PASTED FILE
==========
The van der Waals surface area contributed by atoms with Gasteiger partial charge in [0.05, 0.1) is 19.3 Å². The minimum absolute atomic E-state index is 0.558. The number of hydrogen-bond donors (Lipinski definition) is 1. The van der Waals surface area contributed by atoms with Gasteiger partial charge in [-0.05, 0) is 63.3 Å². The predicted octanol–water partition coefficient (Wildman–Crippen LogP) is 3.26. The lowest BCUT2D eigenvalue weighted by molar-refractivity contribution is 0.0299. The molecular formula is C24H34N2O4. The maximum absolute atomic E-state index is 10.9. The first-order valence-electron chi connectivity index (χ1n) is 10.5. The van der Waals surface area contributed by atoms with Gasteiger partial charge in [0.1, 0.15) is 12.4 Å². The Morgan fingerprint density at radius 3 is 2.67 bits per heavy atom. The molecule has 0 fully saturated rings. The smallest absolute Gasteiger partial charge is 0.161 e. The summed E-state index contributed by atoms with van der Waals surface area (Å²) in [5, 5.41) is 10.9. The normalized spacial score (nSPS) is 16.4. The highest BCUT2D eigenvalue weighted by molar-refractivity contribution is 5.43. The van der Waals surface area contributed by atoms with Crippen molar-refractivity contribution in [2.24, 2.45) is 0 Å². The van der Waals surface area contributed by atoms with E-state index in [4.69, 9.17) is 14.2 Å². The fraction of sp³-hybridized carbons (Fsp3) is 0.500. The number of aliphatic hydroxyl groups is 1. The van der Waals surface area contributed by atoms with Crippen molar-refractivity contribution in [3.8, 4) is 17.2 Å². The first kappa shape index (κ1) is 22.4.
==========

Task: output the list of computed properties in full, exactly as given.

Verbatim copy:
The van der Waals surface area contributed by atoms with Gasteiger partial charge in [0.05, 0.1) is 19.3 Å². The minimum absolute atomic E-state index is 0.558. The number of hydrogen-bond donors (Lipinski definition) is 1. The van der Waals surface area contributed by atoms with Gasteiger partial charge in [-0.05, 0) is 63.3 Å². The predicted octanol–water partition coefficient (Wildman–Crippen LogP) is 3.26. The lowest BCUT2D eigenvalue weighted by molar-refractivity contribution is 0.0299. The molecular formula is C24H34N2O4. The maximum absolute atomic E-state index is 10.9. The first-order valence-electron chi connectivity index (χ1n) is 10.5. The van der Waals surface area contributed by atoms with Gasteiger partial charge in [0.1, 0.15) is 12.4 Å². The Morgan fingerprint density at radius 3 is 2.67 bits per heavy atom. The molecule has 0 fully saturated rings. The smallest absolute Gasteiger partial charge is 0.161 e. The summed E-state index contributed by atoms with van der Waals surface area (Å²) in [5, 5.41) is 10.9. The normalized spacial score (nSPS) is 16.4. The highest BCUT2D eigenvalue weighted by molar-refractivity contribution is 5.43. The van der Waals surface area contributed by atoms with Crippen molar-refractivity contribution in [2.24, 2.45) is 0 Å². The van der Waals surface area contributed by atoms with E-state index in [4.69, 9.17) is 14.2 Å². The fraction of sp³-hybridized carbons (Fsp3) is 0.500. The number of aliphatic hydroxyl groups is 1. The van der Waals surface area contributed by atoms with Crippen molar-refractivity contribution in [3.8, 4) is 17.2 Å². The first kappa shape index (κ1) is 22.4.